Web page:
Domestic Financing for NTDs: An Unparalleled Investment

Jul 07, 2016

By: Warren Lancaster, Senior Vice President, Programs

Recently I stood at East Cape lighthouse, the eastern most point on New Zealand's north island and thus the first place on which the sun shines in the Southern Hemisphere. There were just 5 people there that morning and, to the romantics amongst us, it is appealing to think that in a world of 7 billion people we were the first on the planet to see a new day dawn. 

Seeing the sunrise, it recalled for me the period when the END Fund was being created and what we were contemplating as impact investors in neglected tropical diseases (NTDs). Why did we propose “END” (short for Ending Neglected Diseases) as the name when none of us imagined the END Fund would rid Africa of NTDs.

How would we measure success? How would we know if we had achieved the spirit of what we imagined from this investment? 


Our planning coincided with the rise of the concept, “new philanthropy.” There was growing confidence that a philanthropic impact-investing approach would disrupt the status quo of third sector granting and create opportunity for initiatives of audacity. This was the spirit that birthed and continues to nurture the END Fund.

But we also thought practically, with our feet on the ground. We committed to raising at least $100 million and treating a minimum of 50 million people. However, we understood that these two metrics are primarily outputs, not impact - and as impact investors, we considered what impact would satisfy the disruptive ambition of the END Fund? 

We knew we could not cure everyone in Africa, - nor did we ever see that as our mandate or invitation. Our ambition was different. Our goal was to cure some and thereby catalyze change on a grand scale so that everyone would be cured. This is impact.

There are two unique factors in the endeavor to control and eliminate NTDs that make this grand challenge worth embarking upon. First, all the drugs necessary to treat everyone in need are free and currently valued at approximately $4 billion annually (note to private sector investors: no scarcity of supply). Second, these free and effective drugs can be distributed via the long “last mile” to the lowest income families in rural Africa for less than 50 cents per person per year (note to private sector investors: ultra-low cost supply chain).

Combine these two components and the return on investment is without precedent or parallel in public health (and astounding even to the most astute investors). If the world achieves the NTD control and elimination targets set for 2020, $623 billion in productivity gains would be generated between 2015-2030.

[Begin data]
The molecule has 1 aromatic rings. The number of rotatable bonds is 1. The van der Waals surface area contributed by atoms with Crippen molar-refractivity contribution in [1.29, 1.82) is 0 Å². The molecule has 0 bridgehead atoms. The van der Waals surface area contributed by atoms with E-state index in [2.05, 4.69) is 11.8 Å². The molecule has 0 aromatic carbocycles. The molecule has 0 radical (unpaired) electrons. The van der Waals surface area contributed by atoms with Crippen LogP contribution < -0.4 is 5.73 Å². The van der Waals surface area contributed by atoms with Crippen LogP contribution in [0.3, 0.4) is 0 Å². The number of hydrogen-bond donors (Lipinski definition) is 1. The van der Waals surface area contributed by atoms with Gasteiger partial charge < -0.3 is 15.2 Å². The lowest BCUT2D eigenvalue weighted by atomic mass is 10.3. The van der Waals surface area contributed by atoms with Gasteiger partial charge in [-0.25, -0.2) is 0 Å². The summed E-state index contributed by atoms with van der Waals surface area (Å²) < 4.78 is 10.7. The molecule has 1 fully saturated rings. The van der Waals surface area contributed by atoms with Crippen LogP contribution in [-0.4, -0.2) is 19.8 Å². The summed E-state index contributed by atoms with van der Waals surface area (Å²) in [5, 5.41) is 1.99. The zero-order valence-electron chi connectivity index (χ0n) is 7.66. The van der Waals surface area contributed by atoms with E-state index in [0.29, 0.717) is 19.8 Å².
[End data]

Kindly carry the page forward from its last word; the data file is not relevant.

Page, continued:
Our theory of change mirrored the phrase from the film Field of Dreams; “build it and they will come.” Our assumption was that if we could consistently demonstrate effectiveness by underwriting the cost of launching and establishing interventions at the invitation of African governments, the ROI would speak for itself. The value proposition would be so evident that these governments would then prioritize NTD interventions even from limited public health budgets.

Watching the sun come up, I had to concede that our theory of change has not been proven. One pivotal element of the model remains resistant to proof: adoption of NTDs as a priority investment of public health financing in Africa – a continent that bears over 40% of the global NTD burden.

By every other measure, the END Fund has been remarkably effective. Since our launch in 2012, we have raised over $50 million and, as a result of our investments, by the end of 2016 we are on track to deliver treatments to 114 million people for an estimated $164 million worth of drugs.

But have we achieved our grand challenge? Not yet. Nor will it be achieved until an authentic global south movement emerges, coalesces and reaches critical mass in order to cure infected people and remove environmental risk factors. Until then, we will continue to invest, amass evidence, and promote the case for support.


In the meantime, we join our voice with others in the NTD sector to sound a new and uniting call to governments of NTD endemic countries: review the evidence, examine the ROI, and consider public financing for a health investment without parallel.

What sunset did we imagine for the END Fund? In our heart of hearts, I believe we envisioned an Africa without NTDs.


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